<![CDATA[mer brebner - How To Survive The Apocalypse in STYLE]]>Sun, 12 Apr 2020 20:31:53 -0400Weebly<![CDATA[March 22nd, 2020]]>Sun, 22 Mar 2020 22:30:00 GMThttp://merbrebner.com/how-to-survive-the-apocalypse-in-style/march-22nd-2020
The original spark for How To Survive The Apocalypse in Style was based on the fact that I kept falling in love with pieces or outfits in sci-fi/post-apocalypse/adventure stories and wanting to make myself versions of many of the items or outfits in the media I was consuming. (The designers in Firefly, SG1, and Mad Max (to name just a few), I salute you!)

All the knitting patterns I will post use a limited number of knitting needles. (At present, between all the patterns, I’ve kept it six sets of needles.) Each pattern is meant to be as accessible as possible to someone who has recently learnt to knit. They won’t all be appropriate for a first project, but this project may be accessible as a second or third.
PictureThe very loved pair made for me in 2004. Classic moleskine notebook for scale.
​I love wristies! My first pair were given to me by a co-worker over fifteen years ago after I was diagnosed with, and I quote my then-rheumatologist, “the worst case of Raynauds I have ever seen.” Just what every hockey-loving Canadian wants to hear: I’m essentially allergic to the cold. As a result of this, my extremities (fingers, toes, nose and ears) are incredibly susceptible to the cold.

This posed a MAJOR problem as 21-year-old Mer worked at a very drafty rock climbing gym in a warehouse. I struggled a lot for the first few weeks until my lovely manager, Megan (I think?? It was 2004!), made me a pair of muted orange 100% wool tubes to wear on my wrists so I could maintain use of my fingers.

I still have them. I was wearing them TODAY. As you can see in the photograph, they are fraying at the wrist end as they have been washed about 936 times in the past fifteen years, but they are still my favourite pair, possibly because someone who had no obligation to made them for me. Bless you, Megan, wherever you are now!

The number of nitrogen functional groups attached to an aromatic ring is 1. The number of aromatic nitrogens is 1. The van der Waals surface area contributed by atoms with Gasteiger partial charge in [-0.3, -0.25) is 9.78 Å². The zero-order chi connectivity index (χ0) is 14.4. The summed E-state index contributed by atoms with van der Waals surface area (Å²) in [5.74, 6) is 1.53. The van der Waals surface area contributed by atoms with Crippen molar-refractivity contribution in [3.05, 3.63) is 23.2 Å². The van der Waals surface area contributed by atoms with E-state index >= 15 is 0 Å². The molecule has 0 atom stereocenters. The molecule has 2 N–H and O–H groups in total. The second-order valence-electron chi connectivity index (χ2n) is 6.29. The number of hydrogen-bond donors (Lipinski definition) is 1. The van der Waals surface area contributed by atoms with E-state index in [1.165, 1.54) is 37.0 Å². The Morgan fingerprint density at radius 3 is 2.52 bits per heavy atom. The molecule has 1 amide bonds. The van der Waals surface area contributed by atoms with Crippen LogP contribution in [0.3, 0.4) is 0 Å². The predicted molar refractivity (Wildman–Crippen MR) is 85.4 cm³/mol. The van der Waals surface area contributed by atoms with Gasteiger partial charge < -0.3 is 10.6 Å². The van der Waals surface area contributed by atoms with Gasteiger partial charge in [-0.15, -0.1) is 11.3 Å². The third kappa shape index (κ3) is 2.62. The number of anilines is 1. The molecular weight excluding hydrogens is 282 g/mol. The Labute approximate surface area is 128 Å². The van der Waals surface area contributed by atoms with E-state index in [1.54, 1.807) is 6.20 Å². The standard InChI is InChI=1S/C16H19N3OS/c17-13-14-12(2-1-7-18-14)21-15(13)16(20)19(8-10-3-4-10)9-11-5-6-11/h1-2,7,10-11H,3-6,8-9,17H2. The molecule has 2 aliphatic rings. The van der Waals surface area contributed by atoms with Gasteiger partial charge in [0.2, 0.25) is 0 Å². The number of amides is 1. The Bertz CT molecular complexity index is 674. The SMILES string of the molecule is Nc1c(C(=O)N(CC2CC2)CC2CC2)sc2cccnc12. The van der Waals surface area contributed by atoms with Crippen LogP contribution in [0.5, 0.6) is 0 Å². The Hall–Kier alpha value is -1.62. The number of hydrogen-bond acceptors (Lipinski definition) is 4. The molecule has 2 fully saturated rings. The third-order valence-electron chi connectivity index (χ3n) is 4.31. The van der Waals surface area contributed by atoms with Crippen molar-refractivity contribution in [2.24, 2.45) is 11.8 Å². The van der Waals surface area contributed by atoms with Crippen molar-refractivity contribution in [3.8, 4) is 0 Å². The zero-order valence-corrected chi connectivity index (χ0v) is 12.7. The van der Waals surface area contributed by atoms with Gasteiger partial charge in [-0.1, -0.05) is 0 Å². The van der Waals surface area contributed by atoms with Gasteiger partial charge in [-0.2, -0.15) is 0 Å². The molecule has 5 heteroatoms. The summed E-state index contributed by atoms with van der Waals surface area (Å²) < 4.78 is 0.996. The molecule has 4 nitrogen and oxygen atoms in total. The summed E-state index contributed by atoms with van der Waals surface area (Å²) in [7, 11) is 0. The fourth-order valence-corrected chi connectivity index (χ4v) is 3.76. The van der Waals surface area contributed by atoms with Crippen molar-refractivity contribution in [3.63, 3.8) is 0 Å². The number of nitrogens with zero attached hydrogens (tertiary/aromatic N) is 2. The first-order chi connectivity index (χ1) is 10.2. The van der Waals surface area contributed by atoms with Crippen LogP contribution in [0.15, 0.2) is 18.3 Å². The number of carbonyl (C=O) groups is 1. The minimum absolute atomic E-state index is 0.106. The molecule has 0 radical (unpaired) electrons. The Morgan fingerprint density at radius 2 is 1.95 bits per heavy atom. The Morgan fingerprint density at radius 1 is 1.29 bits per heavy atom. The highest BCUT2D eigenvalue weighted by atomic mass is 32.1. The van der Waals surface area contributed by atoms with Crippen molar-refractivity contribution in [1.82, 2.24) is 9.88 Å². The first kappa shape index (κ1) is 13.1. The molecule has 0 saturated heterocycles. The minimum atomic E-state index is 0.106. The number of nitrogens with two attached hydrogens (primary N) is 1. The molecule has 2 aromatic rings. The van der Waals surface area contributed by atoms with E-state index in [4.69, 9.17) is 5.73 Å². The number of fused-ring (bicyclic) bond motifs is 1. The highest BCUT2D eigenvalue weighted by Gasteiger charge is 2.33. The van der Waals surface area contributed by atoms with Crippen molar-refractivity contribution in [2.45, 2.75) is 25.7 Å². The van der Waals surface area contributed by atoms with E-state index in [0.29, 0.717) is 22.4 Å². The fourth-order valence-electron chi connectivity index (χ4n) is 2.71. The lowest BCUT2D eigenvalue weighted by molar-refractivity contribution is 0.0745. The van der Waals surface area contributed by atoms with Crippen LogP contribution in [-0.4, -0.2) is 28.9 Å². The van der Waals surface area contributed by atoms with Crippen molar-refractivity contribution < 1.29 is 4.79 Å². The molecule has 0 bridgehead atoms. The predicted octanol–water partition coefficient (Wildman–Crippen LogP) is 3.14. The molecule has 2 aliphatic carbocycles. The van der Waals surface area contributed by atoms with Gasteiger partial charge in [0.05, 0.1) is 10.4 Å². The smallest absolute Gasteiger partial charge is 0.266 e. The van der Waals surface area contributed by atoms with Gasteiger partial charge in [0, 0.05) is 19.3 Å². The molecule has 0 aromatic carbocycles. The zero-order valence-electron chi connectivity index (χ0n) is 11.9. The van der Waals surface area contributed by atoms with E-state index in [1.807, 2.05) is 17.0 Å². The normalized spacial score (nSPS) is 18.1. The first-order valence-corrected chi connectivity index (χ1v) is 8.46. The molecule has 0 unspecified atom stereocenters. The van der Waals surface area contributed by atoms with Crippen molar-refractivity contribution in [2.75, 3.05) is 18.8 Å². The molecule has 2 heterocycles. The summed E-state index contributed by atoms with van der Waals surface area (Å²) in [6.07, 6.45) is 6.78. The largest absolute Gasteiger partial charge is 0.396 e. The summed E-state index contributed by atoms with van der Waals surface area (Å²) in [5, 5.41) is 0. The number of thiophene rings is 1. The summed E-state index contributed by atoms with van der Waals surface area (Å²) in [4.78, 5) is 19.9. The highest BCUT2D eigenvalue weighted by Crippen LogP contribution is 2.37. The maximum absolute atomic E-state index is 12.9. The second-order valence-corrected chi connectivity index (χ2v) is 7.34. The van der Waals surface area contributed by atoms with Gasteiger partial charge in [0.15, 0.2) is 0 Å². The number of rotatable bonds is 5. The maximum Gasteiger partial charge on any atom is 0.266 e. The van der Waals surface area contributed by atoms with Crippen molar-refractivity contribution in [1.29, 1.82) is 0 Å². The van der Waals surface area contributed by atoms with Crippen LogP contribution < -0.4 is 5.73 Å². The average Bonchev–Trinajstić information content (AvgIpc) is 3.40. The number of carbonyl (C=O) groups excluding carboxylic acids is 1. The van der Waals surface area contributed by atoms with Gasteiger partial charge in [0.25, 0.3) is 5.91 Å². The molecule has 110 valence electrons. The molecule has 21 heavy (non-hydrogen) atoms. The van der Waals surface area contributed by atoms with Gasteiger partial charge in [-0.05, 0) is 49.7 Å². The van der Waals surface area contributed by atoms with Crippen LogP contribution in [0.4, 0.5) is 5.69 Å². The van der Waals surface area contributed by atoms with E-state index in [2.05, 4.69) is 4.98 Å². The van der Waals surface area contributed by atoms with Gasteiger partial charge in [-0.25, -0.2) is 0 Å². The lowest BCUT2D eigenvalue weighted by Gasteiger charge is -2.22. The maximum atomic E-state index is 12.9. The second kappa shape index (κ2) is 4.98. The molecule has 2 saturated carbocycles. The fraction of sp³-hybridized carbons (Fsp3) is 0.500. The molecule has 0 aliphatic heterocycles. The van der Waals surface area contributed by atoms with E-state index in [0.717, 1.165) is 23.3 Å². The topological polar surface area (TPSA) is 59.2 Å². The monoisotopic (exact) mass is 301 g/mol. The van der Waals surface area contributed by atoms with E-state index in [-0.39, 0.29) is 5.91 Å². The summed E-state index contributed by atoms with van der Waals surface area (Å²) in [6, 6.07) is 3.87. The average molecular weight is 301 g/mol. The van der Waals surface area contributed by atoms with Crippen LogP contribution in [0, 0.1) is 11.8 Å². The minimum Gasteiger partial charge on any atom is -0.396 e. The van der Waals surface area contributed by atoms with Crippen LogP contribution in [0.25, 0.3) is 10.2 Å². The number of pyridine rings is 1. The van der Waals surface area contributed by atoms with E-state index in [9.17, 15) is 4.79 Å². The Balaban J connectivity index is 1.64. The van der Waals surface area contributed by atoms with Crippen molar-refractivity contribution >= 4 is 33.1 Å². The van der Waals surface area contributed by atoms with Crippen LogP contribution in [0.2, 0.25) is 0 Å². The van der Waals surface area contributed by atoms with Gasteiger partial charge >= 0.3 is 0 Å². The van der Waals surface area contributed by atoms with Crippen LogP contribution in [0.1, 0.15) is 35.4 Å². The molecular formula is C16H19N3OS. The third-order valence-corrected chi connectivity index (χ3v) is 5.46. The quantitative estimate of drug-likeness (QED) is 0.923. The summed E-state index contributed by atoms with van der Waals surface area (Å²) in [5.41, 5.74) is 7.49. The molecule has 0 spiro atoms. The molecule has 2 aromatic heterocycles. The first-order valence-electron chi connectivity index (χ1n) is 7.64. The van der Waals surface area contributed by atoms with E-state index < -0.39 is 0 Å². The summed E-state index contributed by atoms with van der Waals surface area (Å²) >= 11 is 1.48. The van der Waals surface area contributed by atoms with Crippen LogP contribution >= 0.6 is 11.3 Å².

PictureThe first pair I made. Classic moleskine for scale.
The following pattern is the first pattern I ever bothered to write down. I’m a bit of a wing-it type of person, but I wanted to be able to make myself multiple pairs of these because they are SO EASY, and they are an excellent accessory to any apocalypse wardrobe. They are a simplified version of what Megan made for me, slightly shorter with slightly heavier yarn and no embellishment (you’re free to add some of you are so inclined). If you want them longer, you can easily add about 4 inches of length, depending on how buff your arms are, before you will run into sizing issues.

​Materials:
- set of 4 double point needles 3.25 mm (US 3 / UK 10)
- set of 4 double point needles 4 mm (US 6 / UK 8)
- yarn/darning needle
- ~180 yards/165 metres of worsted weight yarn

Gauge:
- 5 stitches/inch
- row gauge isn’t crucial but should be ~6 rows to the inch.

Pattern:
  1. Cast on 30 stitches (for 6” wrist circumference, 36 st for 7”, 40 st for 8”) to 3.25mm double point needles. Join.
  2. Knit(K)2, Purl(P)2 in the round for 12 rounds, or for 2 inches.
  3. Switch to 4mm needles and stockingette stitch (all knit) and knit in the round for 42 rows or ~6 inches.
  4. K2, P2 on 3.25mm needles in the round for 4 rounds.
  5. Bind off using the tubular bind off method (allows for stretch). YouTube may be the easiest place to go to learn how to do this, however, I am fond of this book
  6. Make 2.

There are a million ways to alter and embellish this pattern and, if you are so inclined, please do so! My bottom line was that the patterns I post be accessible to newer knitters, and I hope to have provided that.

Stay warm and safe!
​~ mer

*Note: I am new to pattern-writing (for anyone except myself) and, honestly, I find a lot of fibre arts things REALLY intuitive, so if this pattern is TOO VAGUE, or REALLY CONFUSING, or flat-out WRONG, please, please, please tell me so I can correct or improve it!

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<![CDATA[Digging In]]>Fri, 20 Mar 2020 18:59:09 GMThttp://merbrebner.com/how-to-survive-the-apocalypse-in-style/digging-inMy brain likes when I dig in dirt. There are likely many scientific studies that explain this phenomenon - what hormones are released or what interactions between our human biology and micro-organisms in the dirt make me so calm and happy - but honestly I don't NEED to know. I just know that it works. And I'm not the only one for whom it works.